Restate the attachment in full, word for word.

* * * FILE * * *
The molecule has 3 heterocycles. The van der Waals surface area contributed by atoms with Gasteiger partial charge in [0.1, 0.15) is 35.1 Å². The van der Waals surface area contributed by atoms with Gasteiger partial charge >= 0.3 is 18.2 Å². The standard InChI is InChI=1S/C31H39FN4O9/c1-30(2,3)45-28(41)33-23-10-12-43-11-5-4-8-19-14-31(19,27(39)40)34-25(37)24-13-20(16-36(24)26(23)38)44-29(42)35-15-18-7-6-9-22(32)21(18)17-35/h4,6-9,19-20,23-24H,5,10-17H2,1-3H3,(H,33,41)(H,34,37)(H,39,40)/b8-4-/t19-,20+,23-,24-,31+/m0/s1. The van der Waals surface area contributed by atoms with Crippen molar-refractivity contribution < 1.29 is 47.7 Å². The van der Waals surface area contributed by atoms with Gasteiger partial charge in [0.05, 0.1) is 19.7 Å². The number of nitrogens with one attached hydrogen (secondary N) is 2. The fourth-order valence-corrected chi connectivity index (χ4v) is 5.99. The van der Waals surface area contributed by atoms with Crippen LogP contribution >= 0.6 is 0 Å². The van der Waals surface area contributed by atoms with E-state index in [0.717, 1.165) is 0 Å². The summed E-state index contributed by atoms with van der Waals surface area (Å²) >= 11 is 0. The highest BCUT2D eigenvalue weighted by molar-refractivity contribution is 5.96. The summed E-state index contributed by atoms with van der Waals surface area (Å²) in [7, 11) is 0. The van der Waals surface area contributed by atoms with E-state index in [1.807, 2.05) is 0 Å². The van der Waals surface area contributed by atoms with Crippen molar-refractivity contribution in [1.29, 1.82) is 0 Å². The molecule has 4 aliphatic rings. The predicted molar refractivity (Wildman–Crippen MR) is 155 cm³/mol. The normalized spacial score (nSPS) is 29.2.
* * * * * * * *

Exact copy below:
The molecule has 3 heterocycles. The van der Waals surface area contributed by atoms with Gasteiger partial charge in [0.1, 0.15) is 35.1 Å². The van der Waals surface area contributed by atoms with Gasteiger partial charge >= 0.3 is 18.2 Å². The standard InChI is InChI=1S/C31H39FN4O9/c1-30(2,3)45-28(41)33-23-10-12-43-11-5-4-8-19-14-31(19,27(39)40)34-25(37)24-13-20(16-36(24)26(23)38)44-29(42)35-15-18-7-6-9-22(32)21(18)17-35/h4,6-9,19-20,23-24H,5,10-17H2,1-3H3,(H,33,41)(H,34,37)(H,39,40)/b8-4-/t19-,20+,23-,24-,31+/m0/s1. The van der Waals surface area contributed by atoms with Crippen molar-refractivity contribution < 1.29 is 47.7 Å². The van der Waals surface area contributed by atoms with Gasteiger partial charge in [0.05, 0.1) is 19.7 Å². The number of nitrogens with one attached hydrogen (secondary N) is 2. The fourth-order valence-corrected chi connectivity index (χ4v) is 5.99. The van der Waals surface area contributed by atoms with Crippen LogP contribution >= 0.6 is 0 Å². The van der Waals surface area contributed by atoms with E-state index in [0.717, 1.165) is 0 Å². The summed E-state index contributed by atoms with van der Waals surface area (Å²) >= 11 is 0. The highest BCUT2D eigenvalue weighted by molar-refractivity contribution is 5.96. The summed E-state index contributed by atoms with van der Waals surface area (Å²) in [7, 11) is 0. The van der Waals surface area contributed by atoms with E-state index in [1.807, 2.05) is 0 Å². The van der Waals surface area contributed by atoms with Crippen molar-refractivity contribution in [1.29, 1.82) is 0 Å². The molecule has 4 aliphatic rings. The predicted molar refractivity (Wildman–Crippen MR) is 155 cm³/mol. The normalized spacial score (nSPS) is 29.2.